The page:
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GXO head sees light at end of supply chain tunnel

Current chaos should abate by end of 2022’s first half, Wilson says

(Photo: XPO)

The CEO of GXO Logistics Inc., the world’s largest pure-play contract logistics provider, said Tuesday that global supply chain bottlenecks should ease by the end of the second quarter of 2022, and that massive spikes in demand hitting GXO’s U.S. facilities are already starting to level off.

Malcolm Wilson (pictured) told analysts that “the issues that we’re seeing right now we believe are very much temporary. We’re anticipating to continue to see them probably into Q1, maybe even into Q2, but definitely it’s a temporary issue, [and] it will abate.”

Greenwich, Connecticut-based GXO (NYSE:GXO), which operates 869 warehouses in 27 countries, is “seeing lots of container traffic” entering its U.S. facilities, Wilson said. About 1/3 of GXO’s facilities are in the U.S.

Wilson acknowledged that global manufacturing disruptions are feeding chaotic conditions across the U.S. supply chain, a scenario that will last for several months. However, a large volume of cargo is “channeling into our warehouses,” he said.

Long-term contractual agreements allow GXO to pass on to its customers any cost increases related to the bottlenecks, company executives said.

Wilson said GXO’s operating model is not significantly affected by the supply chain issues. Some of its customers are also unaffected, while others continue to wait for products to arrive, he said. GXO is working to prioritize the goods that need to move to stores as quickly as possible.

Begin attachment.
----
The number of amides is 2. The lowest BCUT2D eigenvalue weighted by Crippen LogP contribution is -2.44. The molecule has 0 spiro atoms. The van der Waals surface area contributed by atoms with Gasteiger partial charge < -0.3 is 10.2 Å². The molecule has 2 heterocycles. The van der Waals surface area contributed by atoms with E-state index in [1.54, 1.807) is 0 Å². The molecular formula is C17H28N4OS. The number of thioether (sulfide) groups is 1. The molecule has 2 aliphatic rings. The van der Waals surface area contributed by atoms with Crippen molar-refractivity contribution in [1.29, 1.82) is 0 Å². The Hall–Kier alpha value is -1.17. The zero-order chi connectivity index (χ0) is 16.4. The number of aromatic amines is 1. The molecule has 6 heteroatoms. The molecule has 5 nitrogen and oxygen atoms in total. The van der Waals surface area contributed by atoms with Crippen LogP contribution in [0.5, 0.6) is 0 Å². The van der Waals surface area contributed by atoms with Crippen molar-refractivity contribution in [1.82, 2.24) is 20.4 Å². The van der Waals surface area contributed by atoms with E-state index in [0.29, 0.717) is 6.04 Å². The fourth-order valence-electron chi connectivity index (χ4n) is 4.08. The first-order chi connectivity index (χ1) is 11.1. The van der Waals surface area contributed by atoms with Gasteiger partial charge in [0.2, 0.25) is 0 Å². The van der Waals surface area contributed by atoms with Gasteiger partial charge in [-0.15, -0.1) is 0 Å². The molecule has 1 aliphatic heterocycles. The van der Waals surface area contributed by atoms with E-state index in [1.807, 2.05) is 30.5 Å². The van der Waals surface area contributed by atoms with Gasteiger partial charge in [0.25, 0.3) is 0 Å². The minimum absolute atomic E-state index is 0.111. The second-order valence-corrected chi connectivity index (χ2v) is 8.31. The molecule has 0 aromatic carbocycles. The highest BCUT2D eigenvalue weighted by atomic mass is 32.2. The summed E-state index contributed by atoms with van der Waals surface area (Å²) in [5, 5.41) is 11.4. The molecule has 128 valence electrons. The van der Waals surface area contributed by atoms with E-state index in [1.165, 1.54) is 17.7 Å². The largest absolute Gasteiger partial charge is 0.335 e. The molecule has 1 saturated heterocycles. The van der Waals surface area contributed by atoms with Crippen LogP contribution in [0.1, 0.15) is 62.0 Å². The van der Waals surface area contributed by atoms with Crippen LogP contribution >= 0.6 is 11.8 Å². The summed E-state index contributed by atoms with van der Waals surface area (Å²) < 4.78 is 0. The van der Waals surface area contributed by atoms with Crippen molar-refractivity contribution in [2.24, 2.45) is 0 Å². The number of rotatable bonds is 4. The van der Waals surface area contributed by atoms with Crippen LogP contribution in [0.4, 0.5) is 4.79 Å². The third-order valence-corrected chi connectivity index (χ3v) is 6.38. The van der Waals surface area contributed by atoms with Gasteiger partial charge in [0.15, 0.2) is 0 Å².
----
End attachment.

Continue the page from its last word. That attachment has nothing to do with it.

The current conditions have forced GXO to review employee wage scales and incentive plans more frequently in the past to retain as many workers as possible in a very tight labor market. In normal times, it would be acceptable to review wages and incentives every six months, Wilson said. Now GXO is reviewing those plans every other month at some locations, he said.

“People are in huge demand, lead times for equipment are extending, and we’re having to leverage all of the buying power, all of the scale and clout we can say that GXO has,” Wilson said. “We are more vigilant than ever in terms of these key issues to ensure that we’re not caught out.”

On Monday, GXO reported its first quarterly results since being spun off as a stand-alone by XPO Logistics Inc. in August. The company beat analysts’ earnings consensus and raised its guidance for 2021. Company executives said it’s feasible the company can achieve 8% to 12% organic growth on an annualized basis. They note that GXO has enormous resources, is operating in a high-demand environment and has just a 5% share of the $430 billion logistics market in Europe and North America.

Mark Solomon

Formerly the Executive Editor at DC Velocity, Mark Solomon joined FreightWaves as Managing Editor of Freight Markets. Solomon began his journalistic career in 1982 at Traffic World magazine, ran his own public relations firm (Media Based Solutions) from 1994 to 2008, and has been at DC Velocity since then. Over the course of his career, Solomon has covered nearly the whole gamut of the transportation and logistics industry, including trucking, railroads, maritime, 3PLs, and regulatory issues. Solomon witnessed and narrated the rise of Amazon and XPO Logistics and the shift of the U.S. Postal Service from a mail-focused service to parcel, as well as the exponential, e-commerce-driven growth of warehouse square footage and omnichannel fulfillment.